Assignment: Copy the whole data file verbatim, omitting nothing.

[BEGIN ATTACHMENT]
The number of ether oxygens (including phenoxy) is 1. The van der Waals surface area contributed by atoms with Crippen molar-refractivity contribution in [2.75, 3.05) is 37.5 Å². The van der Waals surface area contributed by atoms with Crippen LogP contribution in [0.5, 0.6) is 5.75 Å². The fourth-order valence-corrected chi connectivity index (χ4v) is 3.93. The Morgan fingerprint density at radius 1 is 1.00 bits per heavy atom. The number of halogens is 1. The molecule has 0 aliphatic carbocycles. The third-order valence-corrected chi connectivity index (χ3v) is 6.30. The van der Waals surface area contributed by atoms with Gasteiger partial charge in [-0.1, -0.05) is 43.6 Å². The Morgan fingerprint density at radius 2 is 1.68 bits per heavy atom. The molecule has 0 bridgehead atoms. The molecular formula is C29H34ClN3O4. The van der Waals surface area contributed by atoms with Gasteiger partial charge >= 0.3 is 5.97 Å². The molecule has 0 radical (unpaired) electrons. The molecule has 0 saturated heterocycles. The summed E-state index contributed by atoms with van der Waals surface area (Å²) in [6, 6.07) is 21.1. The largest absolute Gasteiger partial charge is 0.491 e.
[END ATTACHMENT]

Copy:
The number of ether oxygens (including phenoxy) is 1. The van der Waals surface area contributed by atoms with Crippen molar-refractivity contribution in [2.75, 3.05) is 37.5 Å². The van der Waals surface area contributed by atoms with Crippen LogP contribution in [0.5, 0.6) is 5.75 Å². The fourth-order valence-corrected chi connectivity index (χ4v) is 3.93. The Morgan fingerprint density at radius 1 is 1.00 bits per heavy atom. The number of halogens is 1. The molecule has 0 aliphatic carbocycles. The third-order valence-corrected chi connectivity index (χ3v) is 6.30. The van der Waals surface area contributed by atoms with Gasteiger partial charge in [-0.1, -0.05) is 43.6 Å². The Morgan fingerprint density at radius 2 is 1.68 bits per heavy atom. The molecule has 0 bridgehead atoms. The molecular formula is C29H34ClN3O4. The van der Waals surface area contributed by atoms with Gasteiger partial charge >= 0.3 is 5.97 Å². The molecule has 0 radical (unpaired) electrons. The molecule has 0 saturated heterocycles. The summed E-state index contributed by atoms with van der Waals surface area (Å²) in [6, 6.07) is 21.1. The largest absolute Gasteiger partial charge is 0.491 e.